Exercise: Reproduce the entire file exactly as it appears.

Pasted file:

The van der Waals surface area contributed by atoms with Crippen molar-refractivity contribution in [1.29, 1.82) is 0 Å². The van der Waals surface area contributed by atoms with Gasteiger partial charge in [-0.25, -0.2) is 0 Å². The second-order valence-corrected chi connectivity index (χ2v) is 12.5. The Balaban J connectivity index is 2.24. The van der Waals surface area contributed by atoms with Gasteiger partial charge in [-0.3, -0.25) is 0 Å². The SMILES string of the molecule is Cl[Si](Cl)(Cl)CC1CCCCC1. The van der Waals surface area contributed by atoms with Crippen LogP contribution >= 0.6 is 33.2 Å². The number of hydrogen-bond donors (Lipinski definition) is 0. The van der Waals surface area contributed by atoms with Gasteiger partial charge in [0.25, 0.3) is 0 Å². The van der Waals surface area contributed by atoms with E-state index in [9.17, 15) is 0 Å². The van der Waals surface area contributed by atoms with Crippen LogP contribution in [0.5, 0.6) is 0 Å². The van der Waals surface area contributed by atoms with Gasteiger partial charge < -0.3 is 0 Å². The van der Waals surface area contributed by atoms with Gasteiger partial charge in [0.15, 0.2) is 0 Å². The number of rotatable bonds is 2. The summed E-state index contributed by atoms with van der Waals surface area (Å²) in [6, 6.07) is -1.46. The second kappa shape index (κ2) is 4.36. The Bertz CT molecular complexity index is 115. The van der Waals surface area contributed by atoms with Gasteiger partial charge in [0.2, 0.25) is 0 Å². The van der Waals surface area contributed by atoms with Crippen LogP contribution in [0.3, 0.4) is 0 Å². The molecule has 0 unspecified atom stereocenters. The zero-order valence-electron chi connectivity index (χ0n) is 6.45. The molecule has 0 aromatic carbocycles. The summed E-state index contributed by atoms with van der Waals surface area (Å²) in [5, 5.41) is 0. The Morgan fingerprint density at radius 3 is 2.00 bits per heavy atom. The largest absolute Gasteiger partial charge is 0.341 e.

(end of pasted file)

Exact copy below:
The van der Waals surface area contributed by atoms with Crippen molar-refractivity contribution in [1.29, 1.82) is 0 Å². The van der Waals surface area contributed by atoms with Gasteiger partial charge in [-0.25, -0.2) is 0 Å². The second-order valence-corrected chi connectivity index (χ2v) is 12.5. The Balaban J connectivity index is 2.24. The van der Waals surface area contributed by atoms with Gasteiger partial charge in [-0.3, -0.25) is 0 Å². The SMILES string of the molecule is Cl[Si](Cl)(Cl)CC1CCCCC1. The van der Waals surface area contributed by atoms with Crippen LogP contribution >= 0.6 is 33.2 Å². The number of hydrogen-bond donors (Lipinski definition) is 0. The van der Waals surface area contributed by atoms with Gasteiger partial charge in [0.25, 0.3) is 0 Å². The van der Waals surface area contributed by atoms with E-state index in [9.17, 15) is 0 Å². The van der Waals surface area contributed by atoms with Crippen LogP contribution in [0.5, 0.6) is 0 Å². The van der Waals surface area contributed by atoms with Gasteiger partial charge < -0.3 is 0 Å². The van der Waals surface area contributed by atoms with Gasteiger partial charge in [0.15, 0.2) is 0 Å². The number of rotatable bonds is 2. The summed E-state index contributed by atoms with van der Waals surface area (Å²) in [6, 6.07) is -1.46. The second kappa shape index (κ2) is 4.36. The Bertz CT molecular complexity index is 115. The van der Waals surface area contributed by atoms with Gasteiger partial charge in [0.2, 0.25) is 0 Å². The van der Waals surface area contributed by atoms with Crippen LogP contribution in [0.3, 0.4) is 0 Å². The molecule has 0 unspecified atom stereocenters. The zero-order valence-electron chi connectivity index (χ0n) is 6.45. The molecule has 0 aromatic carbocycles. The summed E-state index contributed by atoms with van der Waals surface area (Å²) in [5, 5.41) is 0. The Morgan fingerprint density at radius 3 is 2.00 bits per heavy atom. The largest absolute Gasteiger partial charge is 0.341 e.